Health & Wellness
Backyard adventures usually mean three things for dogs: a lot of running, jumping and fun. But if there’s a beehive or nest near where your dog is playing, you’ll want to move them to another area. Bee stings can have mild to severe health consequences for dogs, so it’s always essential to protect them against these insects.
“Dogs typically get stung by bees when they disturb a nest or swarm,” Dr. Aliya McCullough, Fetch’s on-staff veterinarian, explains. “Bees typically sting a dog on their face or paws.”
Dr. McCullough recommends taking your dog to the vet after they’ve been stung by a bee — especially if they suffer from anaphylaxis, which is a rapid, severe and life-threatening allergic reaction. Bee stings can negatively affect dogs’ health and can sometimes be fatal. Some dogs will have mild pain and swelling, while others will experience vomiting, diarrhea, weakness, collapse, respiratory distress or seizures, Dr. McCullough explains.
If your dog is stung by a bee, look for the stinger or puncture wound, in addition to swollen, red or warm skin, Dr. McCullough says.
Remove the bee’s stinger as quickly as possible after your dog is stung. According to Dr. McCullough, a bee’s stinger can continue to release venom even if it’s not attached to the bee. “If pet parents feel they can safely remove the bee stinger from their dog, they can scrape a hard plastic card, like a credit card, over the area and flick it off,” she says. “Pet parents should not use tweezers as they may inadvertently squeeze more venom into their dog.”
Try applying a cold compress to the punctured area. And if your dog has a reaction, take them to the veterinarian’s office or emergency clinic for treatment where professionals can diagnose the bee sting through a physical examination and observe your pet’s symptoms.
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How a vet treats a dog’s bee sting depends on their reaction. According to Dr. McCullough, pups are most commonly treated by removing the stinger, applying cold compresses to the affected area and giving your dog antihistamines (like Benadryl) or pain medication. Do not give your dog medication, like Benadryl without guidance from your vet.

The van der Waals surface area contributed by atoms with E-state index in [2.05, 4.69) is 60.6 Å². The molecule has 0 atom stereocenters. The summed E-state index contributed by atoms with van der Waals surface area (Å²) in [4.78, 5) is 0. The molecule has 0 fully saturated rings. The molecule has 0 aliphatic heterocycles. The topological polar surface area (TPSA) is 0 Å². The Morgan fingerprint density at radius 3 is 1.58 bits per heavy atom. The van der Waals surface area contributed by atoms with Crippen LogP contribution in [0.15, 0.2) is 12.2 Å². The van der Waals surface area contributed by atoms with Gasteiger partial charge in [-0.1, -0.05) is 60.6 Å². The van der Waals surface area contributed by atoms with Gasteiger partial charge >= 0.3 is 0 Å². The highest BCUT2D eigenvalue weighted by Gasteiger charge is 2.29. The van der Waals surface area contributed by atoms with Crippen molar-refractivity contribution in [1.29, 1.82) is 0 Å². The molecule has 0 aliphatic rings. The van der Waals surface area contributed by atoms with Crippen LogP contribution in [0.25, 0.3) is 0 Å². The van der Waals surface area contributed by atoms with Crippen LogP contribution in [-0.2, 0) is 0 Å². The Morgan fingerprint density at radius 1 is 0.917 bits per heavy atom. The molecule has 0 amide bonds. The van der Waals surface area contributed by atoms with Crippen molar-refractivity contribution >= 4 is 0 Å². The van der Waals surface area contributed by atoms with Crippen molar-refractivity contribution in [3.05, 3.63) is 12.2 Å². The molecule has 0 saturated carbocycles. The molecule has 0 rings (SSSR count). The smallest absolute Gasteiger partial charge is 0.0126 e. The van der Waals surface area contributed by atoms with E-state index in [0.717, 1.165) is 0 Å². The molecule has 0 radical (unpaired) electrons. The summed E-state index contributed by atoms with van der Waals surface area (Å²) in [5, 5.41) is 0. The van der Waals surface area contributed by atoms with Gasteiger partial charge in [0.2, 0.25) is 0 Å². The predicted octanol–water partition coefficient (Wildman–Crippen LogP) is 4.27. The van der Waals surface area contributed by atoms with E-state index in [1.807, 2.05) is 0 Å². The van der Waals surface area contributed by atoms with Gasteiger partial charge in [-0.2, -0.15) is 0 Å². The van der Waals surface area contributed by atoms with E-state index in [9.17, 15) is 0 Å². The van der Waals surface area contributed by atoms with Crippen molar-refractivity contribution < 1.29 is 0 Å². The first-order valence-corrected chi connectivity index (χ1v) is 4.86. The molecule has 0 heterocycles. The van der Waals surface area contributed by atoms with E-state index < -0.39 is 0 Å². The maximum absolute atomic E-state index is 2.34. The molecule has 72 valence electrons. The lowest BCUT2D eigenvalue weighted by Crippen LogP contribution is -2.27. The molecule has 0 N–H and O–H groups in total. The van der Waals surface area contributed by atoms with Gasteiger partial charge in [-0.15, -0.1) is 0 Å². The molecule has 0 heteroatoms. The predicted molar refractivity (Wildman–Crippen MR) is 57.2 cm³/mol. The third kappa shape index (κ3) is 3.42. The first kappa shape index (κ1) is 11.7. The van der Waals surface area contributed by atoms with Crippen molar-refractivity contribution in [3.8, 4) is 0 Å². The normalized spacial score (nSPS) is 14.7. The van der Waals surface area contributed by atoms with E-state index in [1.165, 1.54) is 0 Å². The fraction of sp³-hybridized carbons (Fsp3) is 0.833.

“Dogs that experience anaphylaxis typically require hospitalization, intensive treatment, monitoring and nursing care,” she adds.
To protect your dog from future bee stings, Dr. McCullough recommends keeping your pup away from known beehives and swarms. If your dog has a history of anaphylaxis, it’s a good idea to talk to your veterinarian about pet-friendly EpiPens, or pre-loaded syringes of epinephrine, she says.
Bee stings can be painful and dangerous to dogs, but with vet-approved, appropriate care, symptoms typically resolve within 12 to 24 hours.
Dogs are naturally curious animals, and it can sometimes get them into trouble — like the off chance they sniff out a beehive or nest. Of course, we hope your dog never encounters a beehive or nest, but if they do, you’ll know how to help and make them comfortable post-sting.
The Dig, Fetch's expert-backed editorial, answers all of the questions you forget to ask your vet or are too embarrassed to ask at the dog park. We help make sure you and your best friend have more good days, but we’re there on bad days, too.
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Photo by Julia Janeta on Unsplash